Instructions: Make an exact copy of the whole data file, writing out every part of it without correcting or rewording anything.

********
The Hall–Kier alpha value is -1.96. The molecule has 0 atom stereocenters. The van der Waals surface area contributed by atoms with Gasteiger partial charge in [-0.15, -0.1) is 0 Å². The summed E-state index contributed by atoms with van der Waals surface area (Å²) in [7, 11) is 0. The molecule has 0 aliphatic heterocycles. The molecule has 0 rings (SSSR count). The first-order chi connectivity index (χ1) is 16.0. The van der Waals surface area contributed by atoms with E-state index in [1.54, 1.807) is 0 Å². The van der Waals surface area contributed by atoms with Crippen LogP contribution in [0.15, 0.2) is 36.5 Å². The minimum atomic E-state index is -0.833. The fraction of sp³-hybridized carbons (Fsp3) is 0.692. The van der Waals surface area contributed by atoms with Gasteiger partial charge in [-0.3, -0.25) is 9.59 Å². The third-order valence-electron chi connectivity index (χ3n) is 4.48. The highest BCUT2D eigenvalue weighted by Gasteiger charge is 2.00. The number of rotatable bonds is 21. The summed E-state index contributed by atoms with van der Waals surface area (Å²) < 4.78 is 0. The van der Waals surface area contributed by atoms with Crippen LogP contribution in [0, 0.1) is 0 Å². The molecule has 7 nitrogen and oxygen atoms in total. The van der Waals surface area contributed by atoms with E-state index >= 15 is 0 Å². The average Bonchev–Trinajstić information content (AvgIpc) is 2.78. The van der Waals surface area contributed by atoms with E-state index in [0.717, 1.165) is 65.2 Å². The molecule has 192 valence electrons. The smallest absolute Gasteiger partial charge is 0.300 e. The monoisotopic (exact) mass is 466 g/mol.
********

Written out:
The Hall–Kier alpha value is -1.96. The molecule has 0 atom stereocenters. The van der Waals surface area contributed by atoms with Gasteiger partial charge in [-0.15, -0.1) is 0 Å². The summed E-state index contributed by atoms with van der Waals surface area (Å²) in [7, 11) is 0. The molecule has 0 aliphatic heterocycles. The molecule has 0 rings (SSSR count). The first-order chi connectivity index (χ1) is 16.0. The van der Waals surface area contributed by atoms with E-state index in [1.54, 1.807) is 0 Å². The van der Waals surface area contributed by atoms with Crippen LogP contribution in [0.15, 0.2) is 36.5 Å². The minimum atomic E-state index is -0.833. The fraction of sp³-hybridized carbons (Fsp3) is 0.692. The van der Waals surface area contributed by atoms with Gasteiger partial charge in [-0.3, -0.25) is 9.59 Å². The third-order valence-electron chi connectivity index (χ3n) is 4.48. The highest BCUT2D eigenvalue weighted by Gasteiger charge is 2.00. The number of rotatable bonds is 21. The summed E-state index contributed by atoms with van der Waals surface area (Å²) < 4.78 is 0. The van der Waals surface area contributed by atoms with Crippen LogP contribution in [0, 0.1) is 0 Å². The molecule has 7 nitrogen and oxygen atoms in total. The van der Waals surface area contributed by atoms with E-state index >= 15 is 0 Å². The average Bonchev–Trinajstić information content (AvgIpc) is 2.78. The van der Waals surface area contributed by atoms with E-state index in [0.717, 1.165) is 65.2 Å². The molecule has 192 valence electrons. The smallest absolute Gasteiger partial charge is 0.300 e. The monoisotopic (exact) mass is 466 g/mol.